How the Microsoft-Yahoo Deal Could Backfire to Googles Benefit

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How the Microsoft-Yahoo Deal Could Backfire to Googles Benefit

by Clint Boulton

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Google Is at an Antitrust Crossroads

Google is having a devil of a time beating back the position that it is not hoarding data on users and infringing privacy. Its acquisition of DoubleClick, its broader penetration into the Internet with Google Book Search and its new behavioral advertising approach have attracted the interest of DOJ antitrust chief Christine Varney.

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Microsoft-Yahoo Could Switch DOJs Attention from Google

With this partnership, Varney has a new concern: whether or not the Microsoft-Yahoo deal hurts competition and consumers. The decision whether to approve or nix the deal could go on for months. Google can use that time to change the perception of it as a data-hoarding search engine.

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The Alliance Could Force Google to Accelerate Innovation

Google could do a number of things to innovate, rather than just iterate, on its search engine. What if Google opened its tool bar data to third-party programmers? This would foster a grateful developer ecosystem that Varney, the FTC and others would have to recognize.

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Google Could Knuckle Down on User Privacy

Some experts think the Microsoft-Yahoo deal will force Google to take stronger user privacy measures. Jules Polonetsky, director of research group Future Privacy Forum and formerly chief privacy officer at AOL and DoubleClick, told the New York Times that the Microsoft-Yahoo alliance could force Google to match the competing partners&singlequot; strict privacy policies.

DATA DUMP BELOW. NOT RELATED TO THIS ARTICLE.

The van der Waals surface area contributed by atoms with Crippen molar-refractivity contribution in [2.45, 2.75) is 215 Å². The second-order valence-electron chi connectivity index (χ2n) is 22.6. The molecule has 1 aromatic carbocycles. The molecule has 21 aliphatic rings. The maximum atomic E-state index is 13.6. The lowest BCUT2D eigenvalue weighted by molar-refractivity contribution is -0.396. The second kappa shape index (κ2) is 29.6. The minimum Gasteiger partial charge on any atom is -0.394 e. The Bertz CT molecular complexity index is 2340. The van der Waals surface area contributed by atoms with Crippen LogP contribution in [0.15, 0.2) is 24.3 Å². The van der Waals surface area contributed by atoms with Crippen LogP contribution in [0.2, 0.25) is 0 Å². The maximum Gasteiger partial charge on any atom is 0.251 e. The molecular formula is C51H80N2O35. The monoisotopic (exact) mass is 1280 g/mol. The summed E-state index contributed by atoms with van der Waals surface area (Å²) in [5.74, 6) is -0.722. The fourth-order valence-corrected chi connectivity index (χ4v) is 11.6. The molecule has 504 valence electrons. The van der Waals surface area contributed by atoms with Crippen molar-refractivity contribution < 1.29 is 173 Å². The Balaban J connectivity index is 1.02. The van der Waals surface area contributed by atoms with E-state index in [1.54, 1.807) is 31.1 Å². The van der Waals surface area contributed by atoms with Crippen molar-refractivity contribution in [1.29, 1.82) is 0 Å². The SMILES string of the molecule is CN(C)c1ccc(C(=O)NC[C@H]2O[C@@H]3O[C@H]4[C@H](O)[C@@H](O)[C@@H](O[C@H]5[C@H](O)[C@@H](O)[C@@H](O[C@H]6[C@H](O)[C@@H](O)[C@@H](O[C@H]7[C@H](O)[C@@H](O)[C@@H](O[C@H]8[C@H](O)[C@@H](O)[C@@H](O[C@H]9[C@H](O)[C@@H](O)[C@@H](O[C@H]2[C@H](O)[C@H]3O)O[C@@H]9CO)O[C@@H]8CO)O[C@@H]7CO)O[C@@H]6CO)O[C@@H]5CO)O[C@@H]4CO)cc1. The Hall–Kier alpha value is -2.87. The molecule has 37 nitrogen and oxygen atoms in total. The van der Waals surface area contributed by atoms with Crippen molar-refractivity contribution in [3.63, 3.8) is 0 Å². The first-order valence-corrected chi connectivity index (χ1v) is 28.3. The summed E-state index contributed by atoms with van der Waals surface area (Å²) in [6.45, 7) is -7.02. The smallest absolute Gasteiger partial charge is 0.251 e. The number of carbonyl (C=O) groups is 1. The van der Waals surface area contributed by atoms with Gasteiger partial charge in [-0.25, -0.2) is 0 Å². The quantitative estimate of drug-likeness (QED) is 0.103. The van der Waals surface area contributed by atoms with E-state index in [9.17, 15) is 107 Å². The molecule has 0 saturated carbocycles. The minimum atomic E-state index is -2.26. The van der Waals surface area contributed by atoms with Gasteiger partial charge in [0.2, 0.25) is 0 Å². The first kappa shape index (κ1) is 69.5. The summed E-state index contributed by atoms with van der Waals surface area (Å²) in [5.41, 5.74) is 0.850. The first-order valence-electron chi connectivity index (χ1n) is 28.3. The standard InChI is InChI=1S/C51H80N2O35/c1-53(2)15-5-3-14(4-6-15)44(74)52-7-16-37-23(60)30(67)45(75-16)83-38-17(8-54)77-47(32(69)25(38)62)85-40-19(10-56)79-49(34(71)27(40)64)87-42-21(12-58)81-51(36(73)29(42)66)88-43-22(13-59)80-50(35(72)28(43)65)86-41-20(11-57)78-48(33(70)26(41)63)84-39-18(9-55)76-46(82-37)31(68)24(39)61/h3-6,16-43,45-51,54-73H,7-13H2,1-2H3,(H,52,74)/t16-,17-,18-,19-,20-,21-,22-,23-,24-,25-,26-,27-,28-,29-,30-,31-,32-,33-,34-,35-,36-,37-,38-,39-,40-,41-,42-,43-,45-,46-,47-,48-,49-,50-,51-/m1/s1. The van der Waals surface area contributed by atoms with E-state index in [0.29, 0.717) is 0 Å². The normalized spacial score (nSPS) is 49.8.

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Google May Turn to the Real-Time Web

With Bing already indexing Twitter tweets, Yahoo will likely add this capability. This will force Google to do the same, which will benefit the majority of the world's searchers, who will be able to find real-time info through Google. This will enable Google to retain searchers thinking of leaving for Bing or real-time search startups. Google retains its power.

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Buying Spree?

The partnership could spur Google to buy small search and social startups to differentiate its offerings. In lieu of speedy scaling, acquisitions nicely fill holes. To echo the previous slide, there are a number of real-time search engines Google could target, including OneRiot, Collecta and Crowdeye.

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Yahoo Talent Could Be Good Poaching for Google

Remember when Microsoft failed to buy Yahoo last year and lots of key Yahoo search executives left Yahoo for Microsoft? With most of those plum roles filled, Yahoos on the search team who got passed over the first time may get fed up and seek jobs at Google.

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Google Can Focus on One Search Rival

Many analysts say the deal means Microsoft is chasing only Google. But flip that coin: Now Google only has to worry about Microsoft in the broad Web search arena. Instead of Microsoft and Yahoo taking separate shots at Google, Google can go toe-to-toe with Microsoft-with more than twice the search share in its punching arm.

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Microsoft Just Isnt That Big a Deal on the Internet

Bing has been enjoying some percentage point gains in the first two months of its life. Partnering with a struggling Yahoo smacks of desperation and will keep Google users confident they are on the winning team and could trigger some Bing or Yahoo users to go to Google.

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Integration, Integration, Integration

Assuming federal regulators approve the deal, Microsoft will have to rip out Yahoo's search guts and replace them with Bing. Both companies have said it could be 24 months before the companies begin realizing returns from the partnership. That means Google has a couple YEARS to increase its search lead. That is time nothing, not even Microsoft's $100 million marketing campaign for Bing, can buy.